PGI logo cropped.png
Congressional Millionaire’s Club
The Personal Gain Index shines a light on how members of Congress benefit during their tenure.





Natalie Tennant

From Ballotpedia
Revision as of 14:37, 24 April 2012 by Ltrodgers (Talk | contribs)

Jump to: navigation, search
Natalie Tennant
Natalie Tennant.jpg
West Virginia Secretary of State
Incumbent
In office
January 19, 2009 - Present
Term ends
2012
Years in position 5
PartyDemocratic
Compensation
Base salary$95,000
Elections and appointments
First electedNovember 4, 2008
Next general2012
Term limitsN/A
Education
High schoolNorth Marion High School
Bachelor'sWest Virginia University
Master'sWest Virginia University
Personal
BirthdayDecember 25, 1967
Place of birthFairview, WV
ProfessionJournalism
ReligionChristian
Websites
Office website
Personal website
Campaign website
Natalie Tennant is the current Democratic West Virginia Secretary of State. She was first elected to the statewide position in 2008.

Tennant has filed for reelection to her current post as secretary of state in the 2012 election.

Biography

Natalie Tennant was born and raised on a farm in Fairview, West Virginia (Marion County) to John and Rose Mary Tennant, the youngest of seven siblings. Both her parents and four of her brothers and sisters are teachers, so it was only natural that when she started her collegial career at West Virginia University pursuing a major in education. Over time, however, Tennant came to the realization that she had a deep passion for telling stories, especially positive ones about the people and places of West Virginia, which led her to alter her major to journalism. In 1990, she was selected as the first - and to date only - female to represent the University as the Mountaineer Mascot.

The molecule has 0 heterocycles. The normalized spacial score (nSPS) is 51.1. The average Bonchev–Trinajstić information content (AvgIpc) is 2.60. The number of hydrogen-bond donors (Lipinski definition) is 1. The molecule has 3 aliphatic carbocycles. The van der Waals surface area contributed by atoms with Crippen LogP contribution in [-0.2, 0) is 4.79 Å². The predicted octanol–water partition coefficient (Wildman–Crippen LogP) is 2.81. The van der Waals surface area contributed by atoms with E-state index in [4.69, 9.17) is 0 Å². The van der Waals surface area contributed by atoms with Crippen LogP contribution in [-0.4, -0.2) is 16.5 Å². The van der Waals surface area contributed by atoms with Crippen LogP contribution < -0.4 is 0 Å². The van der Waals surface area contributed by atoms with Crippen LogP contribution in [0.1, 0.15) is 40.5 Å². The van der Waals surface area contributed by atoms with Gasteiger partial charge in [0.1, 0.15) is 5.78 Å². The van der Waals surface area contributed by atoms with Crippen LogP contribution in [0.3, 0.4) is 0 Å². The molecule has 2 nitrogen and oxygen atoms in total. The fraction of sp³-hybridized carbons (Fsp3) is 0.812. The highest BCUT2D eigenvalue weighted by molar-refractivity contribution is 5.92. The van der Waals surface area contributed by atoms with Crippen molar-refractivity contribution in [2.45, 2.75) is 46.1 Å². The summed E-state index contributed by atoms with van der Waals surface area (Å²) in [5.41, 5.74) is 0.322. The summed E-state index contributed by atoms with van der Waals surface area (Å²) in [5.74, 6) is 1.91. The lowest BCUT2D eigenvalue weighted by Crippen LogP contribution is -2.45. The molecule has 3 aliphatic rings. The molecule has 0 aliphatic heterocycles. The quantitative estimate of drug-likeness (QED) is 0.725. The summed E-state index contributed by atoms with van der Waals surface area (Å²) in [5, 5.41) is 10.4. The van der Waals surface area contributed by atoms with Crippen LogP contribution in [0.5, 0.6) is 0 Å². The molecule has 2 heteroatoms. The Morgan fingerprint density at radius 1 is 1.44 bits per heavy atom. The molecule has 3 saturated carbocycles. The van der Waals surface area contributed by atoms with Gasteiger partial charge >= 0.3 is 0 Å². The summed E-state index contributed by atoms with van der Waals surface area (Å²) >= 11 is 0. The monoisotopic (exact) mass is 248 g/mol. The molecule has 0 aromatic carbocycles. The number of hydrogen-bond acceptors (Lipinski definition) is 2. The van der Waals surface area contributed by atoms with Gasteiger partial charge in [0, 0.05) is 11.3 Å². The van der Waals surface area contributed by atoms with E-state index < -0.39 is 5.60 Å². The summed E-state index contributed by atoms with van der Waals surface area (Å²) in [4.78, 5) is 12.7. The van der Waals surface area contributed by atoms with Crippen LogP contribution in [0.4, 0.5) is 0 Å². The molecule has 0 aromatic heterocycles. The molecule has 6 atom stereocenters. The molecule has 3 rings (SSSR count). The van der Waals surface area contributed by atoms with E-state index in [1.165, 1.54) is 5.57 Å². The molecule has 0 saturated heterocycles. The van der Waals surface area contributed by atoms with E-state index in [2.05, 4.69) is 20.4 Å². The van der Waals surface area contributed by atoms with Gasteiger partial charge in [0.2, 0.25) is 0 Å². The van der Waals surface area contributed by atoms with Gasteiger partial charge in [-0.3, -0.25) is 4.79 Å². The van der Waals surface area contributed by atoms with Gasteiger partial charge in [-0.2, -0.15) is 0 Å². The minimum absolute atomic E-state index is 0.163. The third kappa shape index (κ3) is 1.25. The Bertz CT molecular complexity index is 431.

After graduation, Natalie Tennant started her broadcast career working as a television anchor and reporter at WBOY-TV in Clarksburg and WCHS-TV in Charleston. Prior to her taking office in January 2009, both she and her husband co-owned Wells Media Group LLC, a business that specialized in media training and video production. She also serves on the board of directors for the American Heart Association and the Susan G. Komen for the Cure.

Education

  • Bachelor's degree, Journalism, West Virginia University
  • Master's degree, Corporate & organizational communication, West Virginia University

Political career

Tennant first ran for the office of West Virginia Secretary of State in 2004, losing in the Democratic primary election to Ken Hechler by 1,118 votes. She ran again in 2008, this time beating out then-Democratic House of Delegates Majority Leader Joe DeLong and then-West Virginia State Senator Billy Bailey for the Democratic nomination.

In July 2009, the president of the National Association of Secretaries of State (NASS), Kentucky Secretary of State Trey Grayson (R), appointed Tennant and Arizona Secretary of State Ken Bennett (R) as co-chairs of the Standing Committee on Voter Participation. The responsibilities of the organization include “reviewing NASS partnerships with voter outreach groups and improving communication between states regarding voting practices.” [1]